The GeeksverseLeaving Proof 196 | The horror, the horror: On Lewis Manalo’s MetaMorphosis and Sable and Azaceta’s Graveyard of Empires

Leaving Proof 196 | The horror, the horror: On Lewis Manalo’s MetaMorphosis and Sable and Azaceta’s Graveyard of Empires
Published on Sunday, August 11, 2013 by
Two recent comics releases, Lewis Manalo’s MetaMorphosis and Mark Sable and Paul Azaceta’s Graveyard of Empires, use the metaphor of zombies to address the war in Afghanistan, with decidedly different results.

night-of-the-living-dead-movie-poster1968There is a long history of the use of the zombie in popular entertainment to make social and political commentary on real-world conflicts. The transgressive and nihilistic bent of George Romero’s 1968 horror movie Night of the Living Dead has been described by film historians and critics as a subversive artistic statement about everything from the inescapable portrayals of mass violence of the Vietnam War—the first war to be broadcast on live TV straight to American homes as it happened—to the homegrown turbulence of the Civil Rights Movement era. In more recent years, prose works like Max Brooks’ World War Z, comics like Mark Kidwell and Nat Jones ’68, and video games like The Last of Us have used the metaphor of zombies to address more directly past and current socio-political concerns in military/paramilitary-themed fiction settings. (Yes, I know that technically, the monsters in The Last of Us are “The Infected” and not zombies, but eh, you say “to-may-toe,” I say “to-mah-toe.”)

The zombie, when expertly depicted and portrayed, is an almost peerless instrument for the task of “othering” as it applies to creating visually-driven narratives. The sight of a human likeness that has key non-human attributes provokes an almost reflexive feeling of disquiet, even revulsion, a phenomenon that has been studied at length by cognitive scientists, video game developers, reconstructive/plastic surgeons, and roboticists as the “uncanny valley” that we discussed in-depth in this space recently with regards to its effect on our perception of comics art. In a 1970 essay, pioneering robotics engineer Masahiro Mori presented his extrapolated familiarity response curve mapping the uncanny valley and its relationship to various moving and still artifacts:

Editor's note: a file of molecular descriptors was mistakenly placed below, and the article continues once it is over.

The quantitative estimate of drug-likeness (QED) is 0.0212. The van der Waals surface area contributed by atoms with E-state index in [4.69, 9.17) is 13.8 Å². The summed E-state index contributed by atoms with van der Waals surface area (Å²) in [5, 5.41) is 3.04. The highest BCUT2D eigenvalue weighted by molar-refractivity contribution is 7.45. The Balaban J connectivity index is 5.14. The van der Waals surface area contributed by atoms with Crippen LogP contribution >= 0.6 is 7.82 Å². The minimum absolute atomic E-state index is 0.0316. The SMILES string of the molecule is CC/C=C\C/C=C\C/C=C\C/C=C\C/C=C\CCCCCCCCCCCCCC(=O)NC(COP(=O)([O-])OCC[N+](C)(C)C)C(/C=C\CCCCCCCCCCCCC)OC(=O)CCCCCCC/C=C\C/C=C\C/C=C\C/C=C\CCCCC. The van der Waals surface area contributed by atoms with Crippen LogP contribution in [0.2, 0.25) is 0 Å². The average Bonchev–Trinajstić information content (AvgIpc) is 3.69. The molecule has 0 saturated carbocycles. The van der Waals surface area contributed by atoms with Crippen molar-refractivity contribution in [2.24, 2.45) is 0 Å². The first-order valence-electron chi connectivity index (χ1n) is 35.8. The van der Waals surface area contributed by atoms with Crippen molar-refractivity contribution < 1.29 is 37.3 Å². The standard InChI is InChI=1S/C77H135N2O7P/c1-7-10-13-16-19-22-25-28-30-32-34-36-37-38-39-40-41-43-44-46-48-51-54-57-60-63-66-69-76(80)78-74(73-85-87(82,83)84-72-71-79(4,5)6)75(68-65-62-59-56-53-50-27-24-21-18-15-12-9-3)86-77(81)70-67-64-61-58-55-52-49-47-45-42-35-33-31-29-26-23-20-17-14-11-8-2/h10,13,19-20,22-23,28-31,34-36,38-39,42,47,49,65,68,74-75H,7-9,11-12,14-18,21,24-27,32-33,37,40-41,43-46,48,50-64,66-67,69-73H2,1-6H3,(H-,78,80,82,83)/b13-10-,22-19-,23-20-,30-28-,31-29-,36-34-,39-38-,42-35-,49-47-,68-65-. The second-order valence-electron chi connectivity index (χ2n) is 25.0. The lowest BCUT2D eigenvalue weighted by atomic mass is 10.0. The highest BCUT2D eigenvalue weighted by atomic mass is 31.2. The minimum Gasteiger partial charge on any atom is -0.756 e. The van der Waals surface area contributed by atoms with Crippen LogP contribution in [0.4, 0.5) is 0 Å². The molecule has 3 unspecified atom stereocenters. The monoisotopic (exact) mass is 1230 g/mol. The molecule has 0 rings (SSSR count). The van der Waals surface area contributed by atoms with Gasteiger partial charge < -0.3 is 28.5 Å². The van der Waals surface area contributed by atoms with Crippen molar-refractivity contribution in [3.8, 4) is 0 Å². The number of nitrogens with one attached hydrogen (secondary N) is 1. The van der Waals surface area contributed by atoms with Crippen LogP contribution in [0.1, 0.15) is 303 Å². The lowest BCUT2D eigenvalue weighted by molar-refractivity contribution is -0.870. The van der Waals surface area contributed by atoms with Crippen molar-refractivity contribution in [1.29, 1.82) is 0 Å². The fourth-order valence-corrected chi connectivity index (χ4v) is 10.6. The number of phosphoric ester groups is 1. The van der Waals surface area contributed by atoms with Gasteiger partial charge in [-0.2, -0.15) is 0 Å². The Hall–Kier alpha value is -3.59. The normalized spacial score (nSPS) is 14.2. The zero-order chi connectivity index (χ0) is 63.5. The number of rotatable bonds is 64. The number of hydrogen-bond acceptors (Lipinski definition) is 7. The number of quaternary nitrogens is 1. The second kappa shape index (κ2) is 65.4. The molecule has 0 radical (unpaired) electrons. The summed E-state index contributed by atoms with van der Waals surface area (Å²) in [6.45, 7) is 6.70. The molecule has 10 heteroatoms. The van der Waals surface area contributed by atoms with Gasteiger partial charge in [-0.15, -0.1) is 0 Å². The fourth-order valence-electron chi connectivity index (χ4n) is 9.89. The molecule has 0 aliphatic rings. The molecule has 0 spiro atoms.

Uncanny Valley Moving Still

Familiarity response curve showing the “uncanny valley” effect. Note the position of the zombie artifact at the bottom of the graph. [From Mori (1970), as translated by MacDorman and Kageki (2012).]

Given the zombie’s utility as a device for triggering uneasiness and dread in those that see it, is it any wonder that it has become a staple of contemporary horror fiction?

metamorphosischapter1_page4In his webcomic MetaMorphosis (compiled first issue also available on comiXology for 99¢), writer-artist Lewis Manalo subverts the traditional horror narrative function of the zombie, casting the walking dead in the role of the putative lead in a story inspired by Franz Kafka’s 1915 existentialist novella The Metamorphosis. The parallels between Manalo’s comic and Kafka’s work are too plain—almost to the point of unintentional parody—at least in the comic’s first twentysomething pages, but Manalo brings a sober dose of contemporary personal truth to MetaMorphosis that elevates the work from a basic homage and cuts through the surrealism of the protagonist, US Army veteran Gregor Samsa, waking up one day as a zombie, driven to feed on the flesh of the living. Manalo, who served in Afghanistan as a combat engineer with the US Army’s 82nd Airborne Division before becoming a filmmaker and comics creator, seems intent to use Samsa’s transformation to comment on how some of those who undergo the experience of 21st century war on the frontlines—that spectator bloodsport of the Social Media Age—can be irrevocably changed by it, rendering them distant and alien to family and friends, and something horrifically less-than-human to themselves.